In August 2015, the High Court refused an application for an order compelling Taylor Wessing to comply with a DSAR which, in effect, required the data controller to carry out expensive and time-consuming searches of files dating back over 30 years. The DSAR was requested in order to determine whether or not documents were protected by legal advice privilege for the purposes of disclosure. The High Court held that when dealing with a DSAR, under the "disproportionate effort" exemption, a data controller is only required to supply such personal data as is found after a reasonable and proportionate search. The demands of the claimants were held not to be reasonable and proportionate. Accordingly Taylor Wessing was not required to comply with the request and could rely on a blanket exemption for legal advice privilege.

The claimants in the case have appealed the decision and it is hoped that when this matter comes before the Court of Appeal later this year, it will provide further guidance on what would constitute a reasonable and proportionate search and, indeed, clarify whether that is in fact the right test for determining what would involve disproportionate effort.

We also wait with interest to see what view the Information Commissioner will take of the Court of Appeal's decision and what this may mean in practice for employers in the UK.

3. USA –v- Nolan ([2009] UKEAT 0328/08/CEA): Collective Redundancy Consultation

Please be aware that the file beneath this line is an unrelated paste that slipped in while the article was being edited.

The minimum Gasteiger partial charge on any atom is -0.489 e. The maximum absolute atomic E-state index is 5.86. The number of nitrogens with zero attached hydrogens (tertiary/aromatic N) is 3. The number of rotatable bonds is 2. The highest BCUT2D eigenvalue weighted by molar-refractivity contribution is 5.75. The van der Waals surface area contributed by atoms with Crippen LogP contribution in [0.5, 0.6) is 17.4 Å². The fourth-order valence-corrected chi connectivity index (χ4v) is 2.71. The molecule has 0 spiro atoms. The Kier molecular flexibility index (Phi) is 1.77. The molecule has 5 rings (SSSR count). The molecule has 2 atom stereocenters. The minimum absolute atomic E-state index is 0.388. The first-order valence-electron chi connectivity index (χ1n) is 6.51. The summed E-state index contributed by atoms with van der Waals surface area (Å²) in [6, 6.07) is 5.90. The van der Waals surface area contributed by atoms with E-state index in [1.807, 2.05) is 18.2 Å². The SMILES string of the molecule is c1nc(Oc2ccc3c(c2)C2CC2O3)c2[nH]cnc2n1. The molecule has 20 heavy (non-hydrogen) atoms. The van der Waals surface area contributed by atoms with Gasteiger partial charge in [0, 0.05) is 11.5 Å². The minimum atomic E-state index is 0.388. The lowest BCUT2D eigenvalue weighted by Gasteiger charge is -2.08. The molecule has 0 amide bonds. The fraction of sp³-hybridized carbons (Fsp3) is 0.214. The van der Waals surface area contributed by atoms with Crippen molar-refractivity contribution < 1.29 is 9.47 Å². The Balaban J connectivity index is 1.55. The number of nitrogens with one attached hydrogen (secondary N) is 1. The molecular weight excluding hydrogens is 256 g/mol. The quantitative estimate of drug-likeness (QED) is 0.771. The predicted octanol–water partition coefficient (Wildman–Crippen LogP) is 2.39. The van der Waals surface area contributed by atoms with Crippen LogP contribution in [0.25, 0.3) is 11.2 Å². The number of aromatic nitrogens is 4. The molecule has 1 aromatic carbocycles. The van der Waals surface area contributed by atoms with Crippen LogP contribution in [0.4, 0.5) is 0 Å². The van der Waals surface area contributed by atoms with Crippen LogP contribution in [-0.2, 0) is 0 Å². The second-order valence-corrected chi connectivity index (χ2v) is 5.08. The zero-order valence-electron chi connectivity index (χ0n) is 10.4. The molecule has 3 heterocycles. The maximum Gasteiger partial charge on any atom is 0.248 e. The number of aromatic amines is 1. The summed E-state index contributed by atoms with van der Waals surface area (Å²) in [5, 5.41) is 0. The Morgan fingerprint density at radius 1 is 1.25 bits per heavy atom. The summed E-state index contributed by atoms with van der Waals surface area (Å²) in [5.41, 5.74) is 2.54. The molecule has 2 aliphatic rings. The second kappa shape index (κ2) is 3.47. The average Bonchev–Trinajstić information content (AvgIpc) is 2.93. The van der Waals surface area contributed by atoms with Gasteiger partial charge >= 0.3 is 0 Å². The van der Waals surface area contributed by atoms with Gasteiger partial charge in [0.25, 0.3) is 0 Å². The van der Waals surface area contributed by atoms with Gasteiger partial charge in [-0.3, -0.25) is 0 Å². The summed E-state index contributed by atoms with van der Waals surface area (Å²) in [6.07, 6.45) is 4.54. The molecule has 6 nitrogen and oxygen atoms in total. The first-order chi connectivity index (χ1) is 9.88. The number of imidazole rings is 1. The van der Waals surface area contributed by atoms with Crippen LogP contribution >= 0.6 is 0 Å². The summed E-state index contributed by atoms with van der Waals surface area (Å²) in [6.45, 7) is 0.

Where an employer "proposes" to make large-scale redundancies in the UK of 20 or more employees at one establishment within a period of 90 days or less, it must consult with representatives of the affected employees regarding the proposal (see Section 188 of the Trade Union and Labour Relations (Consolidation) Act 1992).

The term "proposes" has received much attention in case law, chiefly in relation to whether it adequately reflects the language used in the underlying EU Directive, which requires consultation where collective redundancies are "contemplated."

"Proposing" is generally held to occur at an earlier stage than an actual decision by the employer to make redundancies. However, a "proposal" suggests more than a mere contemplation of the possibility of redundancies. Accordingly, it has been notoriously difficult to determine the point at which the possibility of redundancy becomes more than just that and the obligation to collectively consult is triggered.

In the case of Nolan, Ms. Nolan was made redundant following the US government's decision to close the US Army base in Hampshire, where she worked. There had been no consultation with her representative regarding its decision to close the base; rather, there had only been discussion regarding the consequential redundancies that were likely to occur once the decision to close was made.

In 2009, the EAT held that Ms. Nolan was entitled to a protective award for failure to consult. However, the US government was granted leave to appeal the decision and the Court of Appeal must now determine whether the redundancy consultation obligation under UK law arises a) when the employer is proposing, but has not yet made, a strategic decision that may lead to the redundancies of 20 or more employees or b) once that strategic decision has been made.

This distinction is a significant one for employers with employees in the UK, as it is bound to affect how business decisions are made. We are hoping that the Court of Appeal will provide clarity regarding the point at which the obligation to collectively consult actually arises.